Through every metal fad I’ve seen rise and fall over the years, I don’t think any swept me up so thoroughly in its current than the explosion of Folk Metal in the early/mid 2000’s. The mighty, but refreshingly upbeat and peppy sounds of bands like Finntroll and Turisas wormed their way into my ears and, for a while, I could not get enough of it. It even started bleeding its way into other bands and forms of metal, adding a whole new avenue of possibilities of what metal could be. Just look at the transition a band like Amorphis started to make with the arrival of Tomi Joutsen on Eclipse, that kickstarted a wave of nearly-absolute brilliance they’re still riding nearly a decade and a half later. As silly as it may seem to think about – they’ve got Folk Metal to thank for that.

But since that booming heyday of Folk Metal’s glory day, it’s been a bit of a mixed bag. It may be one thing for a band to begin integrating folk elements to expand their own boundaries, but where do you go when you start squarely in the realm of fiddles, tin whistles and accordions? When your starting point is already a little bit “out-there” for metal, how do you progress?

Well, for one of Folk Metal’s more (relatively) consistent and successful acts, Finland’s Ensiferum took a more cautious approach toward change and experimentation, with later albums seeing the band seeming to attempt to take a more “mature” and “serious” approach to their sound, starting most notably on 2012’s uncharacteristically moody and mid-paced Unsung Heroes. Perhaps wondering if maybe they took things too far in that direction, the band returned three years later with One Man Army, bringing back a bit more of the more rollicking nature of their earlier work, but adding some… uh… quirky elements to their arsenal, most notably on the song “Two of Spades” which featured… there’s really no other way to put this… a disco-folk break mid-way through that, in what I believe was an attempt to be fun and cheeky, just came across as weird and ill-fitting. 2017’s Two Paths saw the band seeming to get the ship at least pointed back in a better direction, with more of an emphasis on frolicking, folky fun that made their earlier work so good, although not without its own bit of awkward growth – this time showing a greater willingness to run with clean vocals. This in and of itself isn’t an inherently bad thing, but the cleans just felt unpolished and not quite sure of themselves here.

I know it took me a long time to get to this point, but here’s the ultimate upshot to all this backstory: On Thelassic, Ensiferum have taken the lessons learned from an entire catalogue’s worth of successes and misses, smoothed out some of the jagged edges, and have finally put everything together into one complete, thoroughly entertaining and impressive album that, to me, is absolutely their best work yet.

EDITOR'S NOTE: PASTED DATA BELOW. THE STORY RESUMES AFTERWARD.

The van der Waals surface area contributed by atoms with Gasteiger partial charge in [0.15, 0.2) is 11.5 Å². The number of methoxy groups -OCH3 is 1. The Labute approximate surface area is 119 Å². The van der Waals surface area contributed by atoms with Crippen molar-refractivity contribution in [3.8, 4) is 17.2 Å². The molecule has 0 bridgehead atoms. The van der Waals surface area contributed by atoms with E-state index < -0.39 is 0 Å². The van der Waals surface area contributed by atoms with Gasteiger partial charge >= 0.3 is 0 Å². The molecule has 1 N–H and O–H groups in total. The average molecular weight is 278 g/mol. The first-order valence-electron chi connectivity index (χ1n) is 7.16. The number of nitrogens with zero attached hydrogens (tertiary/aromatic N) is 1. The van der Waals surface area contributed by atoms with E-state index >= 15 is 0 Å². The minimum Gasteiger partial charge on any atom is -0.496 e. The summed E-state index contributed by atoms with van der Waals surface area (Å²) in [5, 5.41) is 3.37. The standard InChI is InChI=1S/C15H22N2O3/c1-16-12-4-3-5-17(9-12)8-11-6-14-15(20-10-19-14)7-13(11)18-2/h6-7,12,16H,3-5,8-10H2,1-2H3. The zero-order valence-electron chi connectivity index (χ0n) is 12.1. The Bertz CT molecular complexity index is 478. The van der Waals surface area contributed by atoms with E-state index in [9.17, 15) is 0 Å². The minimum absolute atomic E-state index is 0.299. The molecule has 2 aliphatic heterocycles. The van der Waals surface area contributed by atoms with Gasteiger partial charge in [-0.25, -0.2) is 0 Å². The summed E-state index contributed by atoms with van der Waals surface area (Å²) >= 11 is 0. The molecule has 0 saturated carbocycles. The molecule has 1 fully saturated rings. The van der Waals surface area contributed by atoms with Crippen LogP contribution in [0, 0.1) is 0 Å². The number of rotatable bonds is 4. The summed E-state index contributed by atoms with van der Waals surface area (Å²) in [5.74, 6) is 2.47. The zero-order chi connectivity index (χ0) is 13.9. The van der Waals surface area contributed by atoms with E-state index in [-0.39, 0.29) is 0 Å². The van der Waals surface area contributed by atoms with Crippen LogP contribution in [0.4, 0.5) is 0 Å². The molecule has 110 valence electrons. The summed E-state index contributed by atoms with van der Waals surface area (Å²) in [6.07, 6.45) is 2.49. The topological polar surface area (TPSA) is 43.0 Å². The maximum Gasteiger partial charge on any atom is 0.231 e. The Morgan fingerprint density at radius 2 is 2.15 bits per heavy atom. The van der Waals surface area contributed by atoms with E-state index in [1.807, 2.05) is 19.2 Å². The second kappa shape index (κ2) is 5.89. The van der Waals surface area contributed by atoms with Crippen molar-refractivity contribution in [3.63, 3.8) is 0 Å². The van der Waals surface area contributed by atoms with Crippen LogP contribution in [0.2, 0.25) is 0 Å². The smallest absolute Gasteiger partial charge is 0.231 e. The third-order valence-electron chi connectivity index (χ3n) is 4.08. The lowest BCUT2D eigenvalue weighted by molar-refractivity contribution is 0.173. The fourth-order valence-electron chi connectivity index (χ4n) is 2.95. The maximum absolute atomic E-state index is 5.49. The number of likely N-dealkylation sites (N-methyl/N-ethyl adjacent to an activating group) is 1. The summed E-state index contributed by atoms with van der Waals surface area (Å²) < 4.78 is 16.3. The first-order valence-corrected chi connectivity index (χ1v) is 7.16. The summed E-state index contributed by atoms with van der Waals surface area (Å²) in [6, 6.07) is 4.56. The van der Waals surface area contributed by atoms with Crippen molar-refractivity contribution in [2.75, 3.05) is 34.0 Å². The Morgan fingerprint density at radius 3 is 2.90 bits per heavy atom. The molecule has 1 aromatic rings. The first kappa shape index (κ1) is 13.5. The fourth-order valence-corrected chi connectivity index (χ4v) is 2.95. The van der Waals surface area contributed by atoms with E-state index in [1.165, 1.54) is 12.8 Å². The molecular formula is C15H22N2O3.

First thing’s first – they certainly haven’t left the fun behind on this one – the album’s first proper track, “Rum, Women, Victory” serving as a prime example of what happens when these guys are able to put the whole package together. Wonderfully epic and infectious melodies, a super fun, sing-along hook, and some serious musical ability on full display has this album kicking in the door and blasting your skull with a 10 mega-ton hammer blow right from the jump. And credit where credit is due, the clean vocals (from new keyboardist Pekka Montin) on this track, and throughout the entire album, have been MASSIVELY improved, making for a truly enjoyable component to the band’s already vast repertoire.

I also love that the band seems to have simplified how they utilize their folk elements. They haven’t tried to make folk-disco or folk-funk or any other monstrous concoctions, they’ve just stuck to the basics and let the folk influences flow much more naturally into the song structures and melodies. As a result, songs like “Andromeda” and “For Sirens” carry a distinctively Amorphis-like vibe that totally make the more emotional moments on this album feel more deep and sincere. They also help create a beautiful balance to the more upbeat, bombastic tracks like “The Defense of the Sampo” and “Run From the Crushing Tide” that are more purpose-built for the kind of crowd-pleasing energy that has always made this band such an engaging listening experience. Conversely, the more folk-forward “Midsummer Magic” still manages to avoid feeling silly or misplaced – it’s a fun, beer-swilling, grab-your-buddy-and-sing-along tune that would feel right at home in some middle earth pub’s jukebox.

Ensiferum have pulled off a clever trick here – they’ve managed to blend the mead-chugging fun of Korpiklaani, the technical wizardry of Wintersun, and the epic might of Moonsorrow into one cohesive, expertly crafted package. They’ve managed to find that Amon Amarth sweet spot of being able to be sort of all things to all metalheads – a legit display of metal mastery, with enough accessibility to make this a truly memorable, lovable record. Grab your drinking horns, don your shields, and get those fists pumping in the air, friends! Ensiferum have made a truly awesome folk metal masterpiece.

[Visit the band's website]
Written by Steve K
July 20th, 2020


  1. Commented by: Erik T

    Yeah this is a good return to form. new clean singer/keyboardist is good. Love the seafaring, almost pirate vibe

  2. Commented by: Steve K

    Yeah this is definitely a much more jaunty and fun-loving album. I didn’t realize the keyboardist/singer was new – explains a lot about the improved cleans!

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